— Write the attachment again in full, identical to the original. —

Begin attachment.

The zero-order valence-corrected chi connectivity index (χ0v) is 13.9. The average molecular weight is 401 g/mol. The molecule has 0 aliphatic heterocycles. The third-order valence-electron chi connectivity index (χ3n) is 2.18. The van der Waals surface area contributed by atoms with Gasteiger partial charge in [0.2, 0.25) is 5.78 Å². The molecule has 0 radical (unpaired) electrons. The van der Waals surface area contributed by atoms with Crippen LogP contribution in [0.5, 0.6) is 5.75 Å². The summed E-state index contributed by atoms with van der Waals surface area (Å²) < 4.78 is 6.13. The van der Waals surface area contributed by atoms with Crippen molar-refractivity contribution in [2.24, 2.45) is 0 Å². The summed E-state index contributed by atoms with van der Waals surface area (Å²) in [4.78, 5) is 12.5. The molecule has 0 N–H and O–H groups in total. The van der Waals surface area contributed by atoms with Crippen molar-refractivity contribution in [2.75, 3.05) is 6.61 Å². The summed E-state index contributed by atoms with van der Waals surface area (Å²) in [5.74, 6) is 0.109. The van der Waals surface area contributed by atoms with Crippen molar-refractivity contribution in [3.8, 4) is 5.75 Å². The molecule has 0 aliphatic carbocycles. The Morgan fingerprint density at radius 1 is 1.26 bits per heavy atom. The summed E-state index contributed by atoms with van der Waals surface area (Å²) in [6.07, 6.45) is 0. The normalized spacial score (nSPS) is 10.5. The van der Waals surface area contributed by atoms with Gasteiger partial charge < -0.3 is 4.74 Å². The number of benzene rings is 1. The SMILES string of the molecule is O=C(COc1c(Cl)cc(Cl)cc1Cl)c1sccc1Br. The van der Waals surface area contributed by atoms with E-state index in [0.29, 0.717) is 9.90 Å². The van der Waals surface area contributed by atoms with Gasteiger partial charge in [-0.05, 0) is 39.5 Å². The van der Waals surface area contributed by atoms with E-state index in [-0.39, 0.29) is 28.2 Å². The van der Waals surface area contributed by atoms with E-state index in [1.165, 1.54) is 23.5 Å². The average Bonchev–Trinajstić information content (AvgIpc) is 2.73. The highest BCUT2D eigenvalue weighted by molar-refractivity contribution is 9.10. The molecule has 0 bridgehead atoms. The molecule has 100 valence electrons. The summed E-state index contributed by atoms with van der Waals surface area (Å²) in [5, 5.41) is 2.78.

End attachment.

The zero-order valence-corrected chi connectivity index (χ0v) is 13.9. The average molecular weight is 401 g/mol. The molecule has 0 aliphatic heterocycles. The third-order valence-electron chi connectivity index (χ3n) is 2.18. The van der Waals surface area contributed by atoms with Gasteiger partial charge in [0.2, 0.25) is 5.78 Å². The molecule has 0 radical (unpaired) electrons. The van der Waals surface area contributed by atoms with Crippen LogP contribution in [0.5, 0.6) is 5.75 Å². The summed E-state index contributed by atoms with van der Waals surface area (Å²) < 4.78 is 6.13. The van der Waals surface area contributed by atoms with Crippen molar-refractivity contribution in [2.24, 2.45) is 0 Å². The summed E-state index contributed by atoms with van der Waals surface area (Å²) in [4.78, 5) is 12.5. The molecule has 0 N–H and O–H groups in total. The van der Waals surface area contributed by atoms with Crippen molar-refractivity contribution in [2.75, 3.05) is 6.61 Å². The summed E-state index contributed by atoms with van der Waals surface area (Å²) in [5.74, 6) is 0.109. The van der Waals surface area contributed by atoms with Crippen molar-refractivity contribution in [3.8, 4) is 5.75 Å². The molecule has 0 aliphatic carbocycles. The Morgan fingerprint density at radius 1 is 1.26 bits per heavy atom. The summed E-state index contributed by atoms with van der Waals surface area (Å²) in [6.07, 6.45) is 0. The normalized spacial score (nSPS) is 10.5. The van der Waals surface area contributed by atoms with Gasteiger partial charge < -0.3 is 4.74 Å². The number of benzene rings is 1. The SMILES string of the molecule is O=C(COc1c(Cl)cc(Cl)cc1Cl)c1sccc1Br. The van der Waals surface area contributed by atoms with E-state index in [0.29, 0.717) is 9.90 Å². The van der Waals surface area contributed by atoms with Gasteiger partial charge in [-0.05, 0) is 39.5 Å². The van der Waals surface area contributed by atoms with E-state index in [-0.39, 0.29) is 28.2 Å². The van der Waals surface area contributed by atoms with E-state index in [1.165, 1.54) is 23.5 Å². The average Bonchev–Trinajstić information content (AvgIpc) is 2.73. The highest BCUT2D eigenvalue weighted by molar-refractivity contribution is 9.10. The molecule has 0 bridgehead atoms. The molecule has 100 valence electrons. The summed E-state index contributed by atoms with van der Waals surface area (Å²) in [5, 5.41) is 2.78.